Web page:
Singapore stock exchange's sharp decline in performance over the past six months makes the rejection by the Treasurer, Wayne Swan, of its $8.8 billion takeover for the ASX last April look clever, but for the wrong reasons.
Swan's rejection of the Singapore merger proposal was made on national interest grounds, much of it due to concerns about how much influence Singapore's government might exercise over Australia's financial markets, rather than any evaluation of likely financial outcomes.
On the other hand, Singapore Exchange's chief executive, Magnus Bocker, who had to deliver what can best be described as a flat half-year result to shareholders yesterday, must go to bed cursing Swan for what might have been.
Bocker's original offer of $22 in cash and 3.473 of his shares for each piece of ASX stock, equivalent to $48 a share then, would undoubtedly have been too high a price to pay - particularly as the last six months of 2011 (and early 2012) unfolded for global financial markets.
He now has a situation where the SGX's market worth has shrunk more than 30 per cent compared with a fall of only 12 per cent by the ASX since the two announced their merger proposal. During his lobbying for the ASX bid, Bocker frequently spoke of how the 23 per cent shareholding in SGX held by the government-related Temasek is passive. If that is so, he will be under no pressure to quickly right the ship.
Even so, the ASX is now valued by the market at $5.4 billion - 6 per cent more than it was before speculation of a marriage emerged in September 2010 - while SGX is worth less than $5 billion, a 17.5 per cent discount. Previously, the SGX had a $1 billion market premium to the ASX.
Had the ASX deal gone ahead, Bocker could have comfortably hidden the far deeper downturn in equities trading experienced by his group over the past six months (although many a local stockbroker suffering loss of hair, sleep and a job might contest that view).
Acquiring the ASX would also have reduced (although in some ways deepened because of Australia's weighting to resources) SGX's currently heavy reliance on equities trading for revenue generation because the ASX is, in spite of perceptions, less dependent on the cash volume in the equities market.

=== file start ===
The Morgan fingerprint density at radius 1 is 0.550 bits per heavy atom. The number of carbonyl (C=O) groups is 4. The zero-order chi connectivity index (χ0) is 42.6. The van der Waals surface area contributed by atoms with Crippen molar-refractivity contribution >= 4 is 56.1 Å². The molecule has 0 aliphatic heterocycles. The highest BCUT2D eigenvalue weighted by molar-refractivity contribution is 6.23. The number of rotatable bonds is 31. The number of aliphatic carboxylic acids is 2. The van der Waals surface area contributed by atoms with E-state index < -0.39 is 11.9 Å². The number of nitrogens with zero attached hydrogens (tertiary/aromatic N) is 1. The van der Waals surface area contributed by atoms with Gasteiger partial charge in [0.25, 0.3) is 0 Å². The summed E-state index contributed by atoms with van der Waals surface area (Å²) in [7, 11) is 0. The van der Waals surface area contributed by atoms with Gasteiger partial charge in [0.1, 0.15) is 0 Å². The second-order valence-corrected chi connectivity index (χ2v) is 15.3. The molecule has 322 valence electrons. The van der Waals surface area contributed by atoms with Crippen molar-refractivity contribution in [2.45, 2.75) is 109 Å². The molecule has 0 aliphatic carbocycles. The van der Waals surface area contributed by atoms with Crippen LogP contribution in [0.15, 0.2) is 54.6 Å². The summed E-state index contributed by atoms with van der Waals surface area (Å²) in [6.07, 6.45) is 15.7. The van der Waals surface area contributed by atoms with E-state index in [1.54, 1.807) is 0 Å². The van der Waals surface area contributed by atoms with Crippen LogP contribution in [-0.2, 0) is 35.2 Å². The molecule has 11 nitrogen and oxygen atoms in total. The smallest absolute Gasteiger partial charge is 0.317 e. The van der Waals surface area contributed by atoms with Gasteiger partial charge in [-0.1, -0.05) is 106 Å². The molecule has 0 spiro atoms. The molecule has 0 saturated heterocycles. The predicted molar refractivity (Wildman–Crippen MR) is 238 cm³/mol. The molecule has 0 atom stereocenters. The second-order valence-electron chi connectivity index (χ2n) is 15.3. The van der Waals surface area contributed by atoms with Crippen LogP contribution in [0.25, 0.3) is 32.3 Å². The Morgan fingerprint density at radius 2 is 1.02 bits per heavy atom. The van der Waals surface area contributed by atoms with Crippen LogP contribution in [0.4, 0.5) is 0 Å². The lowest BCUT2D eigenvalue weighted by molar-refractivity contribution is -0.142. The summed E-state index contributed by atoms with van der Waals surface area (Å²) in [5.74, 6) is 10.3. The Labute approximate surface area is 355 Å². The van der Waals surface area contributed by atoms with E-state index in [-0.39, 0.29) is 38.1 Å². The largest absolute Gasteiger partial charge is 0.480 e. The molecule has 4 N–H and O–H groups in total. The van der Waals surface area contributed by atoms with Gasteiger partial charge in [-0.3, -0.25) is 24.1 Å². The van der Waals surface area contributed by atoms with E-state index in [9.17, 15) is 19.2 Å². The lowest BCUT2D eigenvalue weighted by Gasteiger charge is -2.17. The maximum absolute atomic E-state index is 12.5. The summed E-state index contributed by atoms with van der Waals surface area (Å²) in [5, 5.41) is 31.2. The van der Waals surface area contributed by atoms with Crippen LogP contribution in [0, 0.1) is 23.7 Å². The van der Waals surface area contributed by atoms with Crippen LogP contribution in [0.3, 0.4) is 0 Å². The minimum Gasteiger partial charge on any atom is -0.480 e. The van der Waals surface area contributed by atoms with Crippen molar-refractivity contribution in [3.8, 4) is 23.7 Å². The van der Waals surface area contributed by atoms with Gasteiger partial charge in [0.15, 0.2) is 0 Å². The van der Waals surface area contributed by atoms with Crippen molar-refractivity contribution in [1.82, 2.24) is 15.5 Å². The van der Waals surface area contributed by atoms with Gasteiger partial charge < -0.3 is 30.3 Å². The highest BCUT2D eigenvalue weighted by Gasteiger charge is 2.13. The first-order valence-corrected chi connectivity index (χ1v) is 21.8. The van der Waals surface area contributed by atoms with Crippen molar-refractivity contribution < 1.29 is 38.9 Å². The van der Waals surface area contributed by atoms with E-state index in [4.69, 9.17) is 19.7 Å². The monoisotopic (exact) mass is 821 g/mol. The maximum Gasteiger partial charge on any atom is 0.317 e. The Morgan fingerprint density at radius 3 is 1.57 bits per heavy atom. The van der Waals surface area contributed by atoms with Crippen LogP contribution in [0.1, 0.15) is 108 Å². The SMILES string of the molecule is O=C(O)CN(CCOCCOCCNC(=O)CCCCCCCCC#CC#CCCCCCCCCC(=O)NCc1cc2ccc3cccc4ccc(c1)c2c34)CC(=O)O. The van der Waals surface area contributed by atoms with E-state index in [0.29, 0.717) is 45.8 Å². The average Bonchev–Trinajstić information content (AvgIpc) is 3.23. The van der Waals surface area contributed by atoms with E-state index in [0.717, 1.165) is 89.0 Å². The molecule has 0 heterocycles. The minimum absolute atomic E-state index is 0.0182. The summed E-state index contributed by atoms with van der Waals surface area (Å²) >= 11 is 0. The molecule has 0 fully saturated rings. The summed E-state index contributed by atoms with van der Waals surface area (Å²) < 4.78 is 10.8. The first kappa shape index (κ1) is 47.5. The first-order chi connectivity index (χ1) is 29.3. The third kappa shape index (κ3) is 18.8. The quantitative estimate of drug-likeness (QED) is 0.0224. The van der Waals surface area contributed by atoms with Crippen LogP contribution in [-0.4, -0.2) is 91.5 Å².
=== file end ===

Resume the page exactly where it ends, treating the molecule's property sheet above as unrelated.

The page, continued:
Securities trading on the SGX generated 38 per cent of its revenue in the half, down from 46 per cent in 2010, and 36 per cent in the December quarter.
That decline narrowed the gap between equities and the SGX's fast-growing derivatives business, which Bocker has been driving, that contributed almost 25 per cent of income compared with only 20 per cent a year ago.
The problem is that the gap is being narrowed more by equities trading attrition than growing contributions from other categories. The equities market, for the ASX, ranked only third of its divisions in revenue generation last financial year at 22 per cent of the total. Derivatives trading, at 28 per cent of revenue, and charges to those companies using the platform, at 24 per cent, were the bigger contributors.
That re-balancing of revenue sources for the ASX has to be seen in light of the effects of competition. The exchange sharply lowered its share trading charges in preparation for the arrival of the Chi-X platform - a recognition that its services there now have to be priced like a commodity, rather than a brand, so retaining volume by lowering costs to participants is more important.
Not unexpectedly, SGX tried to put the best face on its results by arguing that the effect of the 12 per cent drop in net profit from $S74.2 million ($55.74 million) to $S65.4 million in the December quarter was ameliorated by a good September quarter, so that the half-year outcome was a 3 per cent increase to $S152.9 million.
The previous year comparisons neatly avoid the fact that SGX charged $7.5 million against its 2010 accounts for the costs of the aborted merger. Adjust for that one-off charge and the December-quarter result was actually a decline of almost 20 per cent and the six month outcome is a fall of 1.9 per cent.
No wonder Bocker's formal statement was that he remained "cautious and focused on cost discipline" - although the largest cut to costs in the quarter and half was that the poor performance meant reduced share and cash bonuses, so that even with a growth in employee numbers at SGX, it managed to shave a net $S2 million in employee charges.
While all this is without the benefit of comparative ASX figures for the period, because it will not report until February 16, the raw trading comparisons show how much smaller, and vulnerable, is the SGX equities presence.
The average daily trading value in the December quarter fell from $S1.8 billion to $S1.1 billion - a whopping 40 per cent - while for the six months it was off 17.5 per cent from $S1.7 billion to $S1.4 billion.
The ASX trade value slipped from $5.19 billion to $4.38 billion for the December quarter. Over the half it was 4 per cent lower at $4.99 billion.
Again, that is hardly surprising, given that resources stocks are still keenly sought, for investment and takeover, which has helped bolster the local market against some pretty weak performances elsewhere - notably in the failure-riddled retail sector.
On current trends, ASX's new boss, Elmer Funke Kupper, might want to dust off the files and consider having his own bite at SGX this time around - that will test the passivity of Temasek.